TALKING HEADS Little Creatures (1985) - A return to charming pop songcraft, this became the band's most successful LP, with two million US sales on the back of the deliriously inventive video for Road To Nowhere.

DAVID BYRNE Music For 'The Knee Plays' (1985) - Composed to accompany Robert Wilson's theatrical production, The Civil Wars, these jaunty and drifting brass and percussion pieces were inspired by The Dirty Dozen Brass Band.

TALKING HEADS True Stories (1986) - The power of a proper band: Talking Heads brought a heft and propulsive conviction to these songs from David Byrne's engagingly quirky movie. Often underrated. Provided Radiohead with a band name, too.

DAVID BYRNE Sounds From True Stories (1986) - Incidental music from Byrne's movie, performed by eclectic talents including Terry Allen and the Kronos Quartet. Sadly, a planned album of songs by the actors never materialised.

DAVID BYRNE, RYUICHI SAKAMOTO & CONG SU The Last Emperor (1987) - Byrne's contributions to the OST of Bertolucci's acclaimed film - scrupulous creations of Chinese instrumentation and scales - netted him an Oscar, Grammy and Golden Globe.

TALKING HEADS Naked (1988) - Disappointing swansong cut with dozens of extra musicians in Paris, based on earlier improvisations. Lyrics and melodies added later, and various elements don't combine with their usual panache.

DAVID BYRNE Rei Momo (1989) - A guided tour of Latin American and Afro-Cuban forms, from cumbia to samba, with Kirsty MacColl joining a host of Latino legends alongside the gringo groover.

DAVID BYRNE The Forest (1991) - Orchestral ethnological forgeries for an archaeo-mythical theatre piece based on The Epic Of Gilgamesh, but set in the industrial revolution: imagine Sun Ra relaxing at the Penguin Café.

DAVID BYRNE Uh-Oh (1992) - A less "worthy" world-music hybrid, in which the Latin influence subsists more as a fount of energy, adding spring in the singalong songs' steps and spice in their arrangements.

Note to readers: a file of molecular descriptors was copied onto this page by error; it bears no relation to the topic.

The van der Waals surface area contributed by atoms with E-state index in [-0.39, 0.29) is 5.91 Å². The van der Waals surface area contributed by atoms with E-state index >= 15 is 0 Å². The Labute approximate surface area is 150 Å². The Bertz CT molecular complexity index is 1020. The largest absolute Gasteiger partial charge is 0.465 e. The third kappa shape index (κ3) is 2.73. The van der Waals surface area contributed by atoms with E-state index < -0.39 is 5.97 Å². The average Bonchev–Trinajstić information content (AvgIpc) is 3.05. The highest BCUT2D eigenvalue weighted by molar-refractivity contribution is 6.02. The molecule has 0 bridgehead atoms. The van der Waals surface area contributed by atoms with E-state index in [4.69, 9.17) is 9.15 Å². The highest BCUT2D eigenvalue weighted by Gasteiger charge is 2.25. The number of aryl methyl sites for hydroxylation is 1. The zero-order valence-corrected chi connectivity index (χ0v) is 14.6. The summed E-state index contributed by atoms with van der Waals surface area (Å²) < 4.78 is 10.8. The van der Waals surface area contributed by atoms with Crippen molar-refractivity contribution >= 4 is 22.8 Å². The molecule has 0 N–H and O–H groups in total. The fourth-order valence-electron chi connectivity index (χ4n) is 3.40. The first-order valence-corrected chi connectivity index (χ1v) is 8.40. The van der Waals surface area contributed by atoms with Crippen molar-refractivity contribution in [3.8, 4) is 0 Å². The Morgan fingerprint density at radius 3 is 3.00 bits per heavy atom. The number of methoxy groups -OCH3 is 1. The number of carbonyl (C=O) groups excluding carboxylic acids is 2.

DAVID BYRNE David Byrne (1994) - The more stripped-down approach here didn't work to the LP's advantage: stripped of froth and fripperies, the songs struggled to engage.

DAVID BYRNE Feelings (1997) - Byrne gets his groove back, aided by Morcheeba: their laid-back style mellows out his jerky rhythms to produce slinky grooves reflecting the undertow of playful hedonism.

DAVID BYRNE Look Into The Eyeball (2001) - Despite including Byrne's first Spanish-language song, Latin-American influences are assimilated here into a more eclectic, mature style with elegant string and wind arrangements.

DAVID BYRNE Lead us Not Into Temptation (2003) - Byrne's soundtrack to the Young Adam film was made in collaboration with members of Belle & Sebastian and Mogwai, whose improv skills lend themselves to the LP's sombre charms.

DAVID BYRNE Grown Backwards (2004) - Even by Byrne's eclectic standards, this is all over the map: country music, gamelan percussion, Gallic accordion, even a couple of arias from Bizet and Verdi, which test his upper register.

DAVID BYRNE & BRIAN ENO Everything That Happens Will Happen Today (2008) - A more demarcated collaboration, with Eno's unfinished grooves developed and sung by Byrne, whose lyrics treat decrepitude and death with maturity and warmth. A beguiling, consolatory work.